I’ve been a product manager from the very beginning, but I didn’t always recognize I was doing a thing called product management. Now, this is close to 20 years ago. Everything I did professionally was about continuously releasing stuff, learning, talking to customers. But I didn't have terminology for it. Of course, back then, there wasn't a lot of generally accepted terminology. I used to think of myself as an inventor, problem solver and artist. But even when I was VP of New Products, I didn't recognize what I was doing. Around 2003 or 2004, I kind of came through and said, "Oh, it's product management."
For people looking to start a career in product management, what are crucial first steps on that path?
Dixon: A lot of people will recommend that you know how to code, and I don't necessarily endorse that. I'm not a coder myself. But you need to understand the technology enough to have a technical conversation, and translate it into layman's terms for business folks—who might be stakeholders, but not as technically adept.
You need to have empathy for customers, too, and understand what they're really saying as opposed to what's on the surface. Customers frequently ask for one thing when the problem is something else. You really have to be able to identify problems and know which ones you need to put resources behind.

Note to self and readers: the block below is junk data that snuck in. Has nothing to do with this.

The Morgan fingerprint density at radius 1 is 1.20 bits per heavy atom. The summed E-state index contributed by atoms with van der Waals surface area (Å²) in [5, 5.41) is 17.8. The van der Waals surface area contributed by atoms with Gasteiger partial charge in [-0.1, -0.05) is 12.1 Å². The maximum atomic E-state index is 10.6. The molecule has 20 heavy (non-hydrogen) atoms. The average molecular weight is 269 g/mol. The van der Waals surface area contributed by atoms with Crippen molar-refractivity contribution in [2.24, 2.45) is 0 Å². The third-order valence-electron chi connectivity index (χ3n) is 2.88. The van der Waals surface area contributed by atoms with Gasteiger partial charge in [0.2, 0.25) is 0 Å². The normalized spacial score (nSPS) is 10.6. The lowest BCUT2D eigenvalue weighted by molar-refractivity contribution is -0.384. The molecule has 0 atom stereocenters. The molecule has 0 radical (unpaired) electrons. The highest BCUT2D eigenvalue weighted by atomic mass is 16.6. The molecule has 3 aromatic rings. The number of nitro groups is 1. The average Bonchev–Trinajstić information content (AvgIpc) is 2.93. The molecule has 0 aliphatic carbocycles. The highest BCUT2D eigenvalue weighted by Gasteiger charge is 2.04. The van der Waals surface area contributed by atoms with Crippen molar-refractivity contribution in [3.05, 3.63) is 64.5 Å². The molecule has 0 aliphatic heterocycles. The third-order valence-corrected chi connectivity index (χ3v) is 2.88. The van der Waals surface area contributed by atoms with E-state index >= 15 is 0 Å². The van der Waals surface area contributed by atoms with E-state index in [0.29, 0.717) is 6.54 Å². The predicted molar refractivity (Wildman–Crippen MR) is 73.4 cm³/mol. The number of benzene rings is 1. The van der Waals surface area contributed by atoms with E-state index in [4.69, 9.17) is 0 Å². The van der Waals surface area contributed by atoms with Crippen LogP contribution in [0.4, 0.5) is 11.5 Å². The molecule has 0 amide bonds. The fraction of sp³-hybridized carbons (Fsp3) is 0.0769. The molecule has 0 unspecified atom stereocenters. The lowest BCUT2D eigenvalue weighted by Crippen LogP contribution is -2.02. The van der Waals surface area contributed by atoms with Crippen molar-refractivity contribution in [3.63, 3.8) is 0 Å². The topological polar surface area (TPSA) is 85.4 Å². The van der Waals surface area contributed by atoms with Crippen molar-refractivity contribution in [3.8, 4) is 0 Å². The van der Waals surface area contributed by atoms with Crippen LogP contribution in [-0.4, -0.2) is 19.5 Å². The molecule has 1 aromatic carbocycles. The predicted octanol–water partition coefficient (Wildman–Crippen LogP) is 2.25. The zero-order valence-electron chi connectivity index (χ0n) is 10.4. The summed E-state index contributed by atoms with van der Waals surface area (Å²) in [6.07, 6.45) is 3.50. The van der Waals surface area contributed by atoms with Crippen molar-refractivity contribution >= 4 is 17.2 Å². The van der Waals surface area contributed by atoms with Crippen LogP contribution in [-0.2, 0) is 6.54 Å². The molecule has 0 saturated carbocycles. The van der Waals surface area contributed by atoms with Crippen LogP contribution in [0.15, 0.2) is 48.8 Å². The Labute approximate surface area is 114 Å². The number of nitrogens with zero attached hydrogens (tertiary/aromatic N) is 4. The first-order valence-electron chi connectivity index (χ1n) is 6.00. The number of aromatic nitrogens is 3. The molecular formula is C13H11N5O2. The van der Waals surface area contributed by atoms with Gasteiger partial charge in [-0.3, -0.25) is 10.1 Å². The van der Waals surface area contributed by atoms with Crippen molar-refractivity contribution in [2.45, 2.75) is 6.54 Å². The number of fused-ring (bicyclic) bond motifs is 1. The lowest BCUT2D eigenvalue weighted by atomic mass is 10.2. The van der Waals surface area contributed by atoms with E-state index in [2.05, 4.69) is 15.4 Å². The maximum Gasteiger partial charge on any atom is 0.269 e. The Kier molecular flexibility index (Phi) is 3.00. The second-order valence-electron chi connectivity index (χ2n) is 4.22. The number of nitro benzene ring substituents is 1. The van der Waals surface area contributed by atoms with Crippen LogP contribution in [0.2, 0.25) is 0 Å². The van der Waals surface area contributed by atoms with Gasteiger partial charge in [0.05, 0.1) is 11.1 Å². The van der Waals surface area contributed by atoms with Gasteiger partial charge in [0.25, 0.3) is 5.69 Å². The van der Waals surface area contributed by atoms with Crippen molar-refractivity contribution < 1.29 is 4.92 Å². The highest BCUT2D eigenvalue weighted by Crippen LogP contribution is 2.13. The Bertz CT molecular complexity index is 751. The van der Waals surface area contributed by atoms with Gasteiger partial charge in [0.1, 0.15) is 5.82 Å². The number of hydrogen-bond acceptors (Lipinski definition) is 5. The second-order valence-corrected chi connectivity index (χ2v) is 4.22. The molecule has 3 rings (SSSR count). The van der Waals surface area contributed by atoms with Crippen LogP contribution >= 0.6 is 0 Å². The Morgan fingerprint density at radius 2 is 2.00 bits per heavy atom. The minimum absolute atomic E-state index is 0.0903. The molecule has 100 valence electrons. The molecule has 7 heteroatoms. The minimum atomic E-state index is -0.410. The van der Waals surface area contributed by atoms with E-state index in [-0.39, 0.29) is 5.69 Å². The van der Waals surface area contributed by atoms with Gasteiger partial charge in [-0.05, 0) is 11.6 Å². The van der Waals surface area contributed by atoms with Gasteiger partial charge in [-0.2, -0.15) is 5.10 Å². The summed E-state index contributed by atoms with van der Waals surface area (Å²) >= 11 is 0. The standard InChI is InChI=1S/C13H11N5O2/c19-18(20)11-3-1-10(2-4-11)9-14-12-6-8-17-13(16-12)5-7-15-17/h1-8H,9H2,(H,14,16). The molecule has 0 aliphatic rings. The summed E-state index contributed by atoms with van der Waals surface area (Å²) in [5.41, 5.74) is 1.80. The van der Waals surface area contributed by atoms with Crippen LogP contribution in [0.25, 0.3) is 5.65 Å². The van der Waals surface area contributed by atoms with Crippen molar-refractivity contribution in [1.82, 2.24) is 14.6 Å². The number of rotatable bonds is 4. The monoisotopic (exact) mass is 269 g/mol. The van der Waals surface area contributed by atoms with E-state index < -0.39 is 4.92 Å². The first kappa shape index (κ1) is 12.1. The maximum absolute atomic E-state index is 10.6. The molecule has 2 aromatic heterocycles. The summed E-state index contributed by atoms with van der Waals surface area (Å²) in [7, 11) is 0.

Bavaro: So there's a few main ways that people get into product management. Several companies have associate product manager programs, and they'll hire people directly out of college with no experience. They're generally looking for someone with a computer science background. People who've been working for a while might also get an MBA and take a product management job after graduating.
The other popular way that I've seen is internal transfer. So people who are at a company and have one job — they’re an engineer, or maybe they're in customer support or technical documentation — and they keep doing that job really well, but they pick up side projects more like what a product manager would do. So they take over ownership of an internal tool or maybe they in addition to answering customer support questions, they start suggesting to the product team and coming up with designs for how we might avoid those questions in the first place. And after doing this for a while, they're able to internally transfer to a position with the title of product manager.
Horn: Let’s start with the resume. When I look at someone who wants to get into product management, I want to know that they are very business-minded, very metrics driven. Every line of their resume should speak to metrics. I don't want to know that you managed a team of 30 people. What was the result of your managing it? Was there any difference between your managing that team of 30 versus some other person managing that team of 30? Did they have fewer defects? It's the impacts that make me interested enough to bring you in and talk to you.
Now, when it comes to the what should you be doing in your job, it's a similar sort of thing. Find a way to talk to customers. Find a way to work those product management muscles. Talk to your manager. You might not be able to do product management today, but a lot of companies can help structure a career path into a more product management role.